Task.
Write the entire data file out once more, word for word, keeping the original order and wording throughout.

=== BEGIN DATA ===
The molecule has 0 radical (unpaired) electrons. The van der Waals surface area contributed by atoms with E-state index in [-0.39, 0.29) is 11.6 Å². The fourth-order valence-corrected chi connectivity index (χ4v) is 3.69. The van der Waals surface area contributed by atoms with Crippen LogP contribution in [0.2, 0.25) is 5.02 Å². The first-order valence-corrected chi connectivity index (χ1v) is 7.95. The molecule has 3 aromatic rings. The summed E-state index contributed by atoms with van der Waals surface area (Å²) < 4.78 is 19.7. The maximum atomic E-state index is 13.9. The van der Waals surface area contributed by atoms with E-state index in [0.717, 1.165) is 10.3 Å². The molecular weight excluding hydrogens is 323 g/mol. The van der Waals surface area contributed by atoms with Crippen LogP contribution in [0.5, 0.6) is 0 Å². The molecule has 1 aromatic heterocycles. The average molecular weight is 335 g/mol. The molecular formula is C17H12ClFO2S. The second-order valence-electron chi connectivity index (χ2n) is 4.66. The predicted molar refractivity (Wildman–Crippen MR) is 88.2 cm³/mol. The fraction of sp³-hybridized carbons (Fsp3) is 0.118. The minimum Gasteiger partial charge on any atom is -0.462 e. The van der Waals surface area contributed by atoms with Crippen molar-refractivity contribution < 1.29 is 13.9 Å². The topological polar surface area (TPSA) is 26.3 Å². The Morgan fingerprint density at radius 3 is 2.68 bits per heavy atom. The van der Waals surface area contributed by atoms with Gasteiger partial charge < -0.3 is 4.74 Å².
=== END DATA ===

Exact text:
The molecule has 0 radical (unpaired) electrons. The van der Waals surface area contributed by atoms with E-state index in [-0.39, 0.29) is 11.6 Å². The fourth-order valence-corrected chi connectivity index (χ4v) is 3.69. The van der Waals surface area contributed by atoms with Crippen LogP contribution in [0.2, 0.25) is 5.02 Å². The first-order valence-corrected chi connectivity index (χ1v) is 7.95. The molecule has 3 aromatic rings. The summed E-state index contributed by atoms with van der Waals surface area (Å²) < 4.78 is 19.7. The maximum atomic E-state index is 13.9. The van der Waals surface area contributed by atoms with E-state index in [0.717, 1.165) is 10.3 Å². The molecular weight excluding hydrogens is 323 g/mol. The van der Waals surface area contributed by atoms with Crippen LogP contribution in [0.5, 0.6) is 0 Å². The molecule has 1 aromatic heterocycles. The average molecular weight is 335 g/mol. The molecular formula is C17H12ClFO2S. The second-order valence-electron chi connectivity index (χ2n) is 4.66. The predicted molar refractivity (Wildman–Crippen MR) is 88.2 cm³/mol. The fraction of sp³-hybridized carbons (Fsp3) is 0.118. The minimum Gasteiger partial charge on any atom is -0.462 e. The van der Waals surface area contributed by atoms with Crippen molar-refractivity contribution < 1.29 is 13.9 Å². The topological polar surface area (TPSA) is 26.3 Å². The Morgan fingerprint density at radius 3 is 2.68 bits per heavy atom. The van der Waals surface area contributed by atoms with Gasteiger partial charge < -0.3 is 4.74 Å².